Henry Ellsworth Vines Jr. (September 28, 1911 – March 17, 1994) was an American tennis champion of the 1930s, the World No. 1 player or the co-No. 1 in 1932 as an amateur, and in 1934, 1935, 1936 and 1937 as a professional. He won three Grand Slam titles, the U.S. National Championships in 1931 and 1932 and the Wimbledon Championships in 1932. Vines also was able to win Pro Slam titles on three different surfaces. He later became a professional golfer and reached the semifinals of the PGA Championship in 1951.

Ellsworth Vines
Full nameHenry Ellsworth Vines Jr.
Country (sports) United States
Born(1911-09-28)September 28, 1911
Los Angeles, California
DiedMarch 17, 1994(1994-03-17) (aged 82)
La Quinta, California
Height6 ft 2.5 in (1.89 m)
Turned pro1934
PlaysRight-handed (one-handed backhand)
Int. Tennis HoF1962 (member page)
Career record621-227 (73.2%) [1]
Career titles36 [2]
Highest rankingNo. 1 (1932, A. Wallis Myers)[3]
Grand Slam singles results
Australian OpenQF (1933)
WimbledonW (1932)
US OpenW (1931, 1932)
Professional majors
US ProW (1939)
Wembley ProW (1934, 1935)
French ProW (1935)
Grand Slam doubles results
Australian OpenW (1933)
US OpenW (1932)
Grand Slam mixed doubles results
US OpenW (1933)
Ellsworth Vines
Personal information
Weight155 lb (70 kg; 11.1 st)
Sporting nationality United States
CollegeUniversity of Southern California
Turned professional1942
Former tour(s)PGA Tour
Professional wins3
Best results in major championships
Masters TournamentT24: 1947
PGA ChampionshipT3: 1951
U.S. OpenT14: 1948, 1949
The Open ChampionshipDNP

Career edit

Amateur edit

Vines attended the University of Southern California in Los Angeles, California, where he was a member of the Sigma Nu fraternity and played on the freshman basketball team.[4] Many believe that Mercer Beasley started him on his tennis career at age 14 in Pasadena. He was mentored by Perry T. Jones through the Los Angeles Tennis Club and the Southern California Tennis Association.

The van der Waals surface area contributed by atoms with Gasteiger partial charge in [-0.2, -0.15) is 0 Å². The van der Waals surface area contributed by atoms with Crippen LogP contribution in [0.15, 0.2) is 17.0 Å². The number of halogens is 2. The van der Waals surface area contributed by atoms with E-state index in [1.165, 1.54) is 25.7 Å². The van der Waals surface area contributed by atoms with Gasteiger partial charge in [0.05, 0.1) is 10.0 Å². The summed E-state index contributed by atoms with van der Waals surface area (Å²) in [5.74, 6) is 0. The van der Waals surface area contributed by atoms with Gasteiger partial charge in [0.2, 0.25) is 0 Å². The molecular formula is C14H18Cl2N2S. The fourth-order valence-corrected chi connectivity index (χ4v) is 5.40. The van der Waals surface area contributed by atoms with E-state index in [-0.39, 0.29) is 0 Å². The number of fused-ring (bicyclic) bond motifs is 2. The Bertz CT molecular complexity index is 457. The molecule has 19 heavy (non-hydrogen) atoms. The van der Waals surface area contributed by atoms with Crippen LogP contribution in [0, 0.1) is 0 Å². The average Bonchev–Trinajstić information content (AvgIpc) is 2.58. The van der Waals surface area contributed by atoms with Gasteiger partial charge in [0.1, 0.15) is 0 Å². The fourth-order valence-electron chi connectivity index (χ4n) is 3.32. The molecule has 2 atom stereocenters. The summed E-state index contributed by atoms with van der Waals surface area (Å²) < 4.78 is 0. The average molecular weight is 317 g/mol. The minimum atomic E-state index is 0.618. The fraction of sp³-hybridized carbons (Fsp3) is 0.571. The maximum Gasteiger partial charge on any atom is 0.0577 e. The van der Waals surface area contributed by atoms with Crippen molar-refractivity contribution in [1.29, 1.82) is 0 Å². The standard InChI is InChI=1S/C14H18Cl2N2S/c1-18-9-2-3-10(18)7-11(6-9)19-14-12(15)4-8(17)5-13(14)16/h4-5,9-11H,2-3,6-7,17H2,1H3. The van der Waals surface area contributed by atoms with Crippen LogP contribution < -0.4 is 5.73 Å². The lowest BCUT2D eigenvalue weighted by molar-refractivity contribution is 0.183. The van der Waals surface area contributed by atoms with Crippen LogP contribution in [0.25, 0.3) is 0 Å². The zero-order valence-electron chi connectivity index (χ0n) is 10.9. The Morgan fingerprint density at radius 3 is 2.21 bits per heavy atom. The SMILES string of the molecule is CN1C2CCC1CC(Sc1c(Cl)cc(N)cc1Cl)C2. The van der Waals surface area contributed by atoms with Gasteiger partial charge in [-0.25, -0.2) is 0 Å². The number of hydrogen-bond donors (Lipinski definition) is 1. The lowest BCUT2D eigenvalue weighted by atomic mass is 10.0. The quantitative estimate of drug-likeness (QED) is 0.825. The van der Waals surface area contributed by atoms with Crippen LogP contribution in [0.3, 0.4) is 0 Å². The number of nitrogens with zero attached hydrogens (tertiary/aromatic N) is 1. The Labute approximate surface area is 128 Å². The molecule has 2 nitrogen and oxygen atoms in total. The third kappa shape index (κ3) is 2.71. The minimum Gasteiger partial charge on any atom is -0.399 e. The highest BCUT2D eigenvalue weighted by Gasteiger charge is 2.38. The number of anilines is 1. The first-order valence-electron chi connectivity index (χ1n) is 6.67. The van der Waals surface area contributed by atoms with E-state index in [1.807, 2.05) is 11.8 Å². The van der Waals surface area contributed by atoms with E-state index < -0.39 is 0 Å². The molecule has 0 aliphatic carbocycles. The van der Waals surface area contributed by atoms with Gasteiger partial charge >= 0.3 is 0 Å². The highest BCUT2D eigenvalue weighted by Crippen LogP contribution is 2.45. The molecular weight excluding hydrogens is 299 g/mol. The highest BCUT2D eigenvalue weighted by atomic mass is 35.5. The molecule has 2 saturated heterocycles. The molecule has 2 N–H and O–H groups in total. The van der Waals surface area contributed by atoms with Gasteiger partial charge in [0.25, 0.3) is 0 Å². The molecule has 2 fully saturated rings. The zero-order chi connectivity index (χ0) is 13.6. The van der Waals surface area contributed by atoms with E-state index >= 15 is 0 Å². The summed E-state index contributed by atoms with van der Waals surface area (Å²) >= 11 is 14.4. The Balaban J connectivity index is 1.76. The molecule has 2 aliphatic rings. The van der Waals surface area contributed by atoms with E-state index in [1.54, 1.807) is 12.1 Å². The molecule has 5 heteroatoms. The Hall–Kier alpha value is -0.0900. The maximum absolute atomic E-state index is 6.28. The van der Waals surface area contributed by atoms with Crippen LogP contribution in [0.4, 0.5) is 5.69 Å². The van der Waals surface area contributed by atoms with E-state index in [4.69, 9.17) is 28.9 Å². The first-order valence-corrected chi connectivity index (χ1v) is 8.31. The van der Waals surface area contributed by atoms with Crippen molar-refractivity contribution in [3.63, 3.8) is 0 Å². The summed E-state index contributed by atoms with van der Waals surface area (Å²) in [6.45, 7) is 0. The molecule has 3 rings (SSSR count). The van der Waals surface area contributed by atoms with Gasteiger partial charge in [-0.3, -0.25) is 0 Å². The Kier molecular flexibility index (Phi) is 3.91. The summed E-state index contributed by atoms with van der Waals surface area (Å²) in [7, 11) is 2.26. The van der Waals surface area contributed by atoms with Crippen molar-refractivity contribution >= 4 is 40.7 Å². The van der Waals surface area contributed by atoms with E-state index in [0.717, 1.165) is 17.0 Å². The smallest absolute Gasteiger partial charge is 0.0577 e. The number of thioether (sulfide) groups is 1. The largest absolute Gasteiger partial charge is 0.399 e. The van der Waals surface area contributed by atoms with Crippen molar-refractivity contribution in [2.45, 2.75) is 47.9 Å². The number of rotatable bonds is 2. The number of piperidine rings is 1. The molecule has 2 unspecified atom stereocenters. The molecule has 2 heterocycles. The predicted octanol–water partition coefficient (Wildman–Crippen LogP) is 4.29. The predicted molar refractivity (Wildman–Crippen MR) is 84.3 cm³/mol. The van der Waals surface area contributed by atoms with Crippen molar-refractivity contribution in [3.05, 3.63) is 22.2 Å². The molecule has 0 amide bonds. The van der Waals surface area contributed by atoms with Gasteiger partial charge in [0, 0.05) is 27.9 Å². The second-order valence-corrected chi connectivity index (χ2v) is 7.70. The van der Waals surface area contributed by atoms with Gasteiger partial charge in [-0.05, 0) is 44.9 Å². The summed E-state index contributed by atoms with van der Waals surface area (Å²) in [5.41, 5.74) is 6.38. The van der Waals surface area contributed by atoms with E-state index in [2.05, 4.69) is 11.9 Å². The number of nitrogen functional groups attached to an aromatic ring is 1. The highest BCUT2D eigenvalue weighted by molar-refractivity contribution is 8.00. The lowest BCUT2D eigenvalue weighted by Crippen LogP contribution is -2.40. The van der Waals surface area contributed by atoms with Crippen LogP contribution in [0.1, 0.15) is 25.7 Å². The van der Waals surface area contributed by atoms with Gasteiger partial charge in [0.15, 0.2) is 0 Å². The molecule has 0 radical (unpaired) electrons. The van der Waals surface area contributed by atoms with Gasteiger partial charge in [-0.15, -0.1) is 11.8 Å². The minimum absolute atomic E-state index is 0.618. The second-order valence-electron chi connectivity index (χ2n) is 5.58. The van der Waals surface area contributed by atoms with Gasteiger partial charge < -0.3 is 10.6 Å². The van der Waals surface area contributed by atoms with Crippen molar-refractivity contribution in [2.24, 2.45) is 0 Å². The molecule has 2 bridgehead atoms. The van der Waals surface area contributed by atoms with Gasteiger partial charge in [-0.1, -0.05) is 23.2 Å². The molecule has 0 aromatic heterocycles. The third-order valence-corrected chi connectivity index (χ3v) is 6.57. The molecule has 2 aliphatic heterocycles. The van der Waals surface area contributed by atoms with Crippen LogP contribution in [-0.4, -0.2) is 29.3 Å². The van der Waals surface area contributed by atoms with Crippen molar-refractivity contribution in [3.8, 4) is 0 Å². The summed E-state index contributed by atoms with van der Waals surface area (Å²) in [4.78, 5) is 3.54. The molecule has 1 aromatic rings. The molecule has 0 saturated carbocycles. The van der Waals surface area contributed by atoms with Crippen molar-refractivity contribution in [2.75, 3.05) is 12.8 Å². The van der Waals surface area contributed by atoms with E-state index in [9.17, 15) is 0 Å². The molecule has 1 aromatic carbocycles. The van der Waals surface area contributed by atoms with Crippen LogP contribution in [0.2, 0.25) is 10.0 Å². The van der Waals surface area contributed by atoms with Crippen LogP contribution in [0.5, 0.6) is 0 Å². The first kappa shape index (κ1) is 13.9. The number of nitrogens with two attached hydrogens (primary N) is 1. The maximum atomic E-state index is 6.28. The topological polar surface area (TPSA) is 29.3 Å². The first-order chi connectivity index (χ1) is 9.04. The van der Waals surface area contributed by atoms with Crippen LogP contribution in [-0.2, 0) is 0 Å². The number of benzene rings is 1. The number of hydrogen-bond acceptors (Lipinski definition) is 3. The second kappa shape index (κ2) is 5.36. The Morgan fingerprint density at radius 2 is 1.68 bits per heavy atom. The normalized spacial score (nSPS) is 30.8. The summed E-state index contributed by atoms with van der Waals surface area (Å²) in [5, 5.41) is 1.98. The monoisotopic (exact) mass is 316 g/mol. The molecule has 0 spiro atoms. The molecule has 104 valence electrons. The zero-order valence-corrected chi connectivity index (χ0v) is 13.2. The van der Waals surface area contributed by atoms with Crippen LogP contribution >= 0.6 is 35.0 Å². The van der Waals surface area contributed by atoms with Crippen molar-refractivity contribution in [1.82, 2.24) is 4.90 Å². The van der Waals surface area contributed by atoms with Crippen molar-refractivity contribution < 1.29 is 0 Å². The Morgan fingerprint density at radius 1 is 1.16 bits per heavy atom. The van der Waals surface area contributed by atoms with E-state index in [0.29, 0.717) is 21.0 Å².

Vines, aged 15, reached the quarter-finals of the Pacific Northwest Championships in Tacoma in July, where he lost to Dick Stevens. [5] In September Vines lost in the last 16 of the California state championships to Bowie Dietrick. "Vines had the first set, 5-3, on his own service, but was unable to sustain the pace against his able and more experienced opponent, and lost the first set, 8-10. He seemed pretty well tried out by that time, and Dietrick put the second set away at 6-2".[6]


Vines reached the quarter-finals of the Pacific Southwest tournament in October, where he lost to Christian Boussus. "Vines forced Boussus to the limit in their match. The young Pasadenan's service was far better than that of Boussus, but the Frenchman's marvelous placements and his steadiness brought him through victoriously. He usually was content to hit the ball back, without trying fancy shots, and forced Vines into errors in long rallies."[7]


In July, Vines lost in the final of the Western Championships in Chicago to Keith Gledhill.[8] At the Wisconsin Championships in Milwaukee in August, Vines lost to Gledhill in the final.[9]


In February, Vines beat Lester Stoefen in the final of the Los Angeles championships.[10] In May, Vines won the Southern California championships beating Gledhill in the final.[11] In June, Vines won the Pasadena championships, beating Stoefen in the final.[12] In July, Vines beat Frank Hunter in the final of the New York Metropolitan championships.[13] In September, Vines won the Pacific Southwest championships, beating Wilmer Allison in a long and close five sets in the quarters, Clifford Sutter in four sets in the semifinal and Gregory Mangin in the final.[14]